Operator

Your next question will come from the line of Mr. Robert Walker from Jefferies.

Robert Walker - Jefferies & Company

With respect to balance-sheet leverage, you have given a floor target. Do you see a path to move net debt to EBITDA to 1.5 times or higher for buybacks?

Luther Kissam

I mean at this time I don’t see that, we always have the flexibility to do that going forward but I would like to maintain some dry powder for acquisitions and some other organic growth opportunities. So right at this time I think that's a good level for us to be but we always have that flexibility in the future, if we determine to do that.

Robert Walker - Jefferies & Company

And given the high valuations private equity is placing on free cash flow streams, is Albemarle the best owner of the bromine business or do you think it would make sense to find a way to swap into a more technology-driven business?

Luther Kissam

I think right now if you look at Albemarle, I think Albemarle is certainly the best owner of the bromine business. I think this quarter what we do there is great growth opportunities out there for that business over the long-term. Our technology that we have in that business and if you look at the cross selling opportunities we have in catalyst and some of our elemental bromine customers and things like that, so I think that Albemarle is the best owner in the world for bromine assets.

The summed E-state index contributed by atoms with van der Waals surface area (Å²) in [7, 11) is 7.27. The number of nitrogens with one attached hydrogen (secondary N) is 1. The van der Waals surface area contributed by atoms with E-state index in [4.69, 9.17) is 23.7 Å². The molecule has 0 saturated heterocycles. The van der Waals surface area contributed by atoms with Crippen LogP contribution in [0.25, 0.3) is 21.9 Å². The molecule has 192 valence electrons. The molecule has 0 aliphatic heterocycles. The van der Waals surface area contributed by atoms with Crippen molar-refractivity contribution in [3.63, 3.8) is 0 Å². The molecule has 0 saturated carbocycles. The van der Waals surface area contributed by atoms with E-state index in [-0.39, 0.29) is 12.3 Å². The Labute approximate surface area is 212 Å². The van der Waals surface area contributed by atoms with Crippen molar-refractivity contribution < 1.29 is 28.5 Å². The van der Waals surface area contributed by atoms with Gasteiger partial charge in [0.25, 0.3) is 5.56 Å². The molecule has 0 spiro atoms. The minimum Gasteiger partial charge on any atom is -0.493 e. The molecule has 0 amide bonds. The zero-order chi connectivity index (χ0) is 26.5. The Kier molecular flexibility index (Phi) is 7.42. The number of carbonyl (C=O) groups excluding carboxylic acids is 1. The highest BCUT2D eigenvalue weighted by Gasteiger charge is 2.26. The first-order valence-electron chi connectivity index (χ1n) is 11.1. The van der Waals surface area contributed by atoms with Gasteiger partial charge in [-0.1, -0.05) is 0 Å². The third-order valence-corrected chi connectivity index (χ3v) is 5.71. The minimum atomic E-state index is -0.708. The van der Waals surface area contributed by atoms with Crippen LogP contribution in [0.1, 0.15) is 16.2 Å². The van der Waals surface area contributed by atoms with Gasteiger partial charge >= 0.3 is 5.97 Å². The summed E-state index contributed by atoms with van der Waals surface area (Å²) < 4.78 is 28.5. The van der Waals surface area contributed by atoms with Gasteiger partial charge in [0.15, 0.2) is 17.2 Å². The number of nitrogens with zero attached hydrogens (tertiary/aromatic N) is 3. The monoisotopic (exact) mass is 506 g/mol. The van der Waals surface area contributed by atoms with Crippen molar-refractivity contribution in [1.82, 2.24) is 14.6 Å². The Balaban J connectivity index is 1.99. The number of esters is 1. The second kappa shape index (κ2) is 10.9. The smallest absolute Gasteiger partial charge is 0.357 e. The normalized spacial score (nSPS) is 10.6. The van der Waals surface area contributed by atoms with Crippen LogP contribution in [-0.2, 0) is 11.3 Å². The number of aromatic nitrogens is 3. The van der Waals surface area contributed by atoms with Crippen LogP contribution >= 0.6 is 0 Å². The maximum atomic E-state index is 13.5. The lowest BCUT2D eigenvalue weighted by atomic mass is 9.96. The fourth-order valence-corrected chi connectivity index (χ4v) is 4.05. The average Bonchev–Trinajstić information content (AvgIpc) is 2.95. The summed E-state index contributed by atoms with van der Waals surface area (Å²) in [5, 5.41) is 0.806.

Operator

Your next question will come from the line of David Begleiter from Deutsche Bank.

Unidentified Analyst

This is actually Germaine Brown [ph] filling in for David Begleiter. Can you provide more color on the near- to medium-term trends that you are seeing in catalyst, particularly pricing within FCC and volumes within HBC?

Michael Wilson